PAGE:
Neha Patil

Victoria Bridge, Townsville

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Carries  Pedestrians
Design  Swing bridge
Opened  2 July 1889
Material  Steel
Carry  Pedestrian
Locale  Townsville, Queensland
Constructed by  G. H. Royce & Co.
Location  Townsville
Body of water  Ross Creek
Victoria Bridge, Townsville httpsuploadwikimediaorgwikipediaenthumbf
Crosses  Ross Creek, South Townsville
Heritage status  Queensland Heritage Register (ID 600928)
Bridge type  Swing bridge, Self-anchored suspension bridge
Similar  Swing bridge, Self‑anchored suspension bridge, Bulimba Memorial Park, Hayman Island, Wet Tropics of Queensland

Victoria Bridge is a heritage-listed swing bridge over the Ross Creek at Stokes Street, Townsville CBD, City of Townsville, Queensland, Australia. The central-pivoting swing bridge was constructed by G. H. Royce & Co. in 1888 to 1889. It is one of only two of its type constructed in Australia.

Contents

By 1924 the swing section had ceased to function, but the bridge continued to serve as a road bridge until 1975. Following a 1988 redevelopment, it was converted to pedestrian traffic, with a row of modern shops built along its length.

It was added to the Queensland Heritage Register on 21 October 1992.

History

Apart from Victoria Bridge, built in 1888-1889, the only other metal girder swing bridge constructed in Australia was the smaller one over the Forth River at Leith in Tasmania, built in 1884. Tenders were called by the Department of Works, Bridges Branch, on 25 September 1885 for the Townsville structure. A tender submitted by G.H. Royce & Co. of Sydney was accepted at a cost of £18,868. The approaches were constructed by Robertson & Stein and cost £1,780.

It was opened to traffic on 2 July 1889 and saw active service until 1975. The innovative design of a swing bridge pivoting on a central drum was an unusual method of allowing river traffic to pass up shallow Ross Creek. The central swing allowed large ships to pass through in the deeper, left hand channel, while smaller craft could take the shallower right lane. During the years after the bridge was opened the commercial centre of Townsville expanded and the warehouse district was gradually confined closer to the mouth of Ross Creek. Ships were no longer required to move up the creek to unload. By 1924 the swing section had ceased to function because of movement of the central drum.

However, vehicular traffic continued to cross for another fifty years. The bridge had seriously deteriorated by the 1980s and was threatened with demolition, until 1988 when it was leased by the Townsville City Council to a developer. Conservation work was undertaken as part of the re-development. A new superstructure of shops was built onto and around the existing fabric and the approaches to the bridge and the banks were landscaped. The kiosks installed along the northern bank are now a favourite meeting place for the community.

Description

Victoria Bridge was originally one of only two metal girder, swing bridges in Australia. It was an all steel structure except for wooden decking. A central drum, from which the central span swung open, housed the gas, free piston Otto engine. A row of modern shops has been built along its length, with a restaurant under the eastern end of the structure. An office is located beneath the western end.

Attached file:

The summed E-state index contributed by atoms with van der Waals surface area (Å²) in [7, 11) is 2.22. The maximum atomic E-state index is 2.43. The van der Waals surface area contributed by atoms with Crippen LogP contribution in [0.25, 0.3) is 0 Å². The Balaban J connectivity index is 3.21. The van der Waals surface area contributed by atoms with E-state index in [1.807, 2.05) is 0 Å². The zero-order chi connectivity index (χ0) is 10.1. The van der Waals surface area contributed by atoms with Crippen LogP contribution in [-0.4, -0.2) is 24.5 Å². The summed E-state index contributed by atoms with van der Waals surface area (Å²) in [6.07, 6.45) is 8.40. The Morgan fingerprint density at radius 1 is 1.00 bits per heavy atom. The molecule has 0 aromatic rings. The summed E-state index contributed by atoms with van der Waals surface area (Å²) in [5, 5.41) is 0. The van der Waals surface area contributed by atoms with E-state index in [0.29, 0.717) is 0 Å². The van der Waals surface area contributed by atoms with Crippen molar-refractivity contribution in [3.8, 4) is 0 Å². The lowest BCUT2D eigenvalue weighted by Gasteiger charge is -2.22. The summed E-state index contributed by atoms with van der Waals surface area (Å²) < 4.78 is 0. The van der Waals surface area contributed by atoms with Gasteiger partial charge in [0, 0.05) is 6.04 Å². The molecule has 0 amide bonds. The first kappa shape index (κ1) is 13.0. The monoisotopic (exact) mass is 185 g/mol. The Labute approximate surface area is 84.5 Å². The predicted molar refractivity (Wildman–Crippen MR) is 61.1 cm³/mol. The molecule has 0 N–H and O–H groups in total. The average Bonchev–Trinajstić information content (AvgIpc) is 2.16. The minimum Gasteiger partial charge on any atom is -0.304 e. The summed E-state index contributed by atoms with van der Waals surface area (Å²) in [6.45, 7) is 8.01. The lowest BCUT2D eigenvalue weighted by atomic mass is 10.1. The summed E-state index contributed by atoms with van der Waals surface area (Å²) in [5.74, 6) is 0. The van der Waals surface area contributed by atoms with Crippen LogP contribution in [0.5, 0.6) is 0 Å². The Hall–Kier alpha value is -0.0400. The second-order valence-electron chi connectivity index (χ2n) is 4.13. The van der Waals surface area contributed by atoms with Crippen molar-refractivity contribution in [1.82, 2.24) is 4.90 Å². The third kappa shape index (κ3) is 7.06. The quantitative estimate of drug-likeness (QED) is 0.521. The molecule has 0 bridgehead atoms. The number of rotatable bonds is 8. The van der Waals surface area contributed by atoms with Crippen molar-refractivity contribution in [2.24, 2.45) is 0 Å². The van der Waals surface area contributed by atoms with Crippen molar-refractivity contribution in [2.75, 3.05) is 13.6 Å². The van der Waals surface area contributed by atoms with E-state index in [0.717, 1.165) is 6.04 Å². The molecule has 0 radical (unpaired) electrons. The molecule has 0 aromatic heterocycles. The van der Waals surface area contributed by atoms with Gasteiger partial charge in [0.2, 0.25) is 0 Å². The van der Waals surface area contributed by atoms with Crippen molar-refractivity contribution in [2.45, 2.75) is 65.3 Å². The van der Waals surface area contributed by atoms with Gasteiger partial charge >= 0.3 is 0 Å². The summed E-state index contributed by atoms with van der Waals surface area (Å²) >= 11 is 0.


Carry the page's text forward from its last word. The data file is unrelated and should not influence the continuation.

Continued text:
Although the swing span no longer moves, the bridge is structurally sound. The gas engine was removed and in 1991 was mounted at the city end. The addition of a modern superstructure of shops and the removal of the approaches has substantially altered the visual aspect.

Heritage listing

Victoria Bridge was listed on the Queensland Heritage Register on 21 October 1992 having satisfied the following criteria.

The place is important in demonstrating the evolution or pattern of Queensland's history.

The design of this central pivoting, swing bridge was a innovative solution to the problem of a bridge over a shallow waterway.

Only one other bridge of a similar design was constructed in Australia.

Victoria Bridge is also held in high regard because it has been a feature of the townscape and played a major part in the development of the city for over one hundred years.

The place demonstrates rare, uncommon or endangered aspects of Queensland's cultural heritage.

Only one other bridge of a similar design was constructed in Australia.

The place is important in demonstrating a high degree of creative or technical achievement at a particular period.

The design of this central pivoting, swing bridge was a innovative solution to the problem of a bridge over a shallow waterway.

The place has a strong or special association with a particular community or cultural group for social, cultural or spiritual reasons.

Victoria Bridge is also held in high regard because it has been a feature of the townscape and played a major part in the development of the city for over one hundred years.

References

Victoria Bridge, Townsville Wikipedia


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